Physical exercise is essential for maintaining good blood flow to the brain as well as to encourage new brain cells. It also can significantly reduce the risk of heart attack, stroke and diabetes, and thereby protect against those risk factors for Alzheimer’s and other dementias.
Growing evidence shows that physical exercise does not have to be strenuous or even require a major time commitment. It is most effective when done regularly, and in combination with a brain-healthy diet, mental activity and social interaction.
Aerobic exercise improves oxygen consumption, which benefits brain function; aerobic fitness has been found to reduce brain cell loss in elderly subjects. Walking, bicycling, gardening, tai chi, yoga and other activities of about 30 minutes daily get the body moving and the heart pumping.
Physical activities that also involve mental activity – plotting your route, observing traffic signals, making choices – provide additional value for brain health. And doing these activities with a companion offers the added benefit of social interaction.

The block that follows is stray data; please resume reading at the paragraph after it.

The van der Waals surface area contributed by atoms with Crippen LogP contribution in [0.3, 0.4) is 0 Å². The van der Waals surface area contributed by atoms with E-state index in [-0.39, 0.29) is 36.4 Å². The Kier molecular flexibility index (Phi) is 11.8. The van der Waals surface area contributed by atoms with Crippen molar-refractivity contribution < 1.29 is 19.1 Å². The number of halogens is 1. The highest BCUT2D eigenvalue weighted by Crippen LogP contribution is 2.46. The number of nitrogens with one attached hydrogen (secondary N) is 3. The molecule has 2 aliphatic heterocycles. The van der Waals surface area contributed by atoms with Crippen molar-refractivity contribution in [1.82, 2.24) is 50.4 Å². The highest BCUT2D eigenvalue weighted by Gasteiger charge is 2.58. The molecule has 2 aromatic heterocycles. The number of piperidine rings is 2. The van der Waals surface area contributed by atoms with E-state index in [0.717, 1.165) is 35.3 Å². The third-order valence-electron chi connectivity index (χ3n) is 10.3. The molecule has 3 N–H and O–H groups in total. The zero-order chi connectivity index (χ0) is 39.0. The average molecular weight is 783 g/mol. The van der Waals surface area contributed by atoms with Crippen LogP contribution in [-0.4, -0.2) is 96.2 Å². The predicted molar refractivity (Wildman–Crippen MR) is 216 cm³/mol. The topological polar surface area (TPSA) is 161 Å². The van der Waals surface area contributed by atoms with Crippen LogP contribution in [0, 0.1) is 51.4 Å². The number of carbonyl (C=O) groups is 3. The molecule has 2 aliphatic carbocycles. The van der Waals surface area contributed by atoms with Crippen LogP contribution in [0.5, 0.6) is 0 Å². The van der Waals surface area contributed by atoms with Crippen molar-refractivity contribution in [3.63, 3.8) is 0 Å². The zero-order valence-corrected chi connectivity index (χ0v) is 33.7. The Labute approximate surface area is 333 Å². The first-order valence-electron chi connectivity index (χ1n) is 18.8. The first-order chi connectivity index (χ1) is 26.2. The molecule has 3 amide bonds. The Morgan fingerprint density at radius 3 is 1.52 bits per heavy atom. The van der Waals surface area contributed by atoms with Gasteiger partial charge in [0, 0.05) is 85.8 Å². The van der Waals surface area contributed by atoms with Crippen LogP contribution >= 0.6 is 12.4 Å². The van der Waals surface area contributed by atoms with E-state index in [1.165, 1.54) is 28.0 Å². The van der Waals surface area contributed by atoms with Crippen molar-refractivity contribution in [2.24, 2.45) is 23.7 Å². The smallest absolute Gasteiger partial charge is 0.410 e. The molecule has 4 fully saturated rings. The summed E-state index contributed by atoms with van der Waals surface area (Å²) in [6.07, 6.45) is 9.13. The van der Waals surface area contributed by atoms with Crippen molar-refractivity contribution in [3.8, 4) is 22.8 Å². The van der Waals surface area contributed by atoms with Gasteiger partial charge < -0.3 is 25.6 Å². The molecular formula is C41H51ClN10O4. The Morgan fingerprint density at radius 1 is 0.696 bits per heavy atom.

Avoid head trauma when exercising
Severe head injuries have been associated with increased risk for later development of Alzheimer's disease and other dementias.
Additional Web resources
Growing Stronger: Strength Training for Older Adults
This feature, developed by the Centers for Disease Control and Prevention (CDC) and Tufts University, is an exercise program designed to help older adults increase muscle strength, maintain bone density, and improve coordination, balance and mobility.
More information about the prevention of Alzheimer's disease.